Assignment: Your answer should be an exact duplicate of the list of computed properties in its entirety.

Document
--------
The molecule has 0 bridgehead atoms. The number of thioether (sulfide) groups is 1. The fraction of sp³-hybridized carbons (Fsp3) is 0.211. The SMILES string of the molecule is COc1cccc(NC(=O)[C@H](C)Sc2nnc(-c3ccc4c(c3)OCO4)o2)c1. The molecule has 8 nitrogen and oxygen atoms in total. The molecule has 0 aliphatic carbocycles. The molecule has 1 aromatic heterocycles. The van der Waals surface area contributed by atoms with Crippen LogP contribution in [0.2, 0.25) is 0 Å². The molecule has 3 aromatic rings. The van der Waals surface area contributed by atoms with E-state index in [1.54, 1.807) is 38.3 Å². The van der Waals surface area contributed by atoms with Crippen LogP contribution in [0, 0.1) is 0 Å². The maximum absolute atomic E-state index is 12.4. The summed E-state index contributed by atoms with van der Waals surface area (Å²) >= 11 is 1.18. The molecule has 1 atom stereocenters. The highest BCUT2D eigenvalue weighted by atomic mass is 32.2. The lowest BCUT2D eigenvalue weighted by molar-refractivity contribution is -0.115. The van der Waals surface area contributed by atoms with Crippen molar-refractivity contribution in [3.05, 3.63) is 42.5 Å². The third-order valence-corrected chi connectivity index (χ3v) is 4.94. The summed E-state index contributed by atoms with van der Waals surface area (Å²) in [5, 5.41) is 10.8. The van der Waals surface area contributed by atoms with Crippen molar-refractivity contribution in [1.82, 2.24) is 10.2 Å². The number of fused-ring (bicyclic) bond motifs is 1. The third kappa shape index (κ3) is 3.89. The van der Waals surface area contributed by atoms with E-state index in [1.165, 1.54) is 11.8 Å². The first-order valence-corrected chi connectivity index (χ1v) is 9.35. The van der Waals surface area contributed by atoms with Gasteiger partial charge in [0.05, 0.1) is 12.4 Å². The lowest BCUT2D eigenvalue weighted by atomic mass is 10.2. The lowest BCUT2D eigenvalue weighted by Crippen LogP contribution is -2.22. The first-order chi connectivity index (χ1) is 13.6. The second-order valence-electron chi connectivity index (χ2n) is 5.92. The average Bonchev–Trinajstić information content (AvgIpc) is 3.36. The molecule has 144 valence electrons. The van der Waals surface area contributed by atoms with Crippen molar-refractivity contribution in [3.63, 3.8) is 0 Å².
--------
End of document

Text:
The molecule has 0 bridgehead atoms. The number of thioether (sulfide) groups is 1. The fraction of sp³-hybridized carbons (Fsp3) is 0.211. The SMILES string of the molecule is COc1cccc(NC(=O)[C@H](C)Sc2nnc(-c3ccc4c(c3)OCO4)o2)c1. The molecule has 8 nitrogen and oxygen atoms in total. The molecule has 0 aliphatic carbocycles. The molecule has 1 aromatic heterocycles. The van der Waals surface area contributed by atoms with Crippen LogP contribution in [0.2, 0.25) is 0 Å². The molecule has 3 aromatic rings. The van der Waals surface area contributed by atoms with E-state index in [1.54, 1.807) is 38.3 Å². The van der Waals surface area contributed by atoms with Crippen LogP contribution in [0, 0.1) is 0 Å². The maximum absolute atomic E-state index is 12.4. The summed E-state index contributed by atoms with van der Waals surface area (Å²) >= 11 is 1.18. The molecule has 1 atom stereocenters. The highest BCUT2D eigenvalue weighted by atomic mass is 32.2. The lowest BCUT2D eigenvalue weighted by molar-refractivity contribution is -0.115. The van der Waals surface area contributed by atoms with Crippen molar-refractivity contribution in [3.05, 3.63) is 42.5 Å². The third-order valence-corrected chi connectivity index (χ3v) is 4.94. The summed E-state index contributed by atoms with van der Waals surface area (Å²) in [5, 5.41) is 10.8. The van der Waals surface area contributed by atoms with Crippen molar-refractivity contribution in [1.82, 2.24) is 10.2 Å². The number of fused-ring (bicyclic) bond motifs is 1. The third kappa shape index (κ3) is 3.89. The van der Waals surface area contributed by atoms with E-state index in [1.165, 1.54) is 11.8 Å². The first-order valence-corrected chi connectivity index (χ1v) is 9.35. The van der Waals surface area contributed by atoms with Gasteiger partial charge in [0.05, 0.1) is 12.4 Å². The lowest BCUT2D eigenvalue weighted by atomic mass is 10.2. The lowest BCUT2D eigenvalue weighted by Crippen LogP contribution is -2.22. The first-order chi connectivity index (χ1) is 13.6. The second-order valence-electron chi connectivity index (χ2n) is 5.92. The average Bonchev–Trinajstić information content (AvgIpc) is 3.36. The molecule has 144 valence electrons. The van der Waals surface area contributed by atoms with Crippen molar-refractivity contribution in [3.63, 3.8) is 0 Å².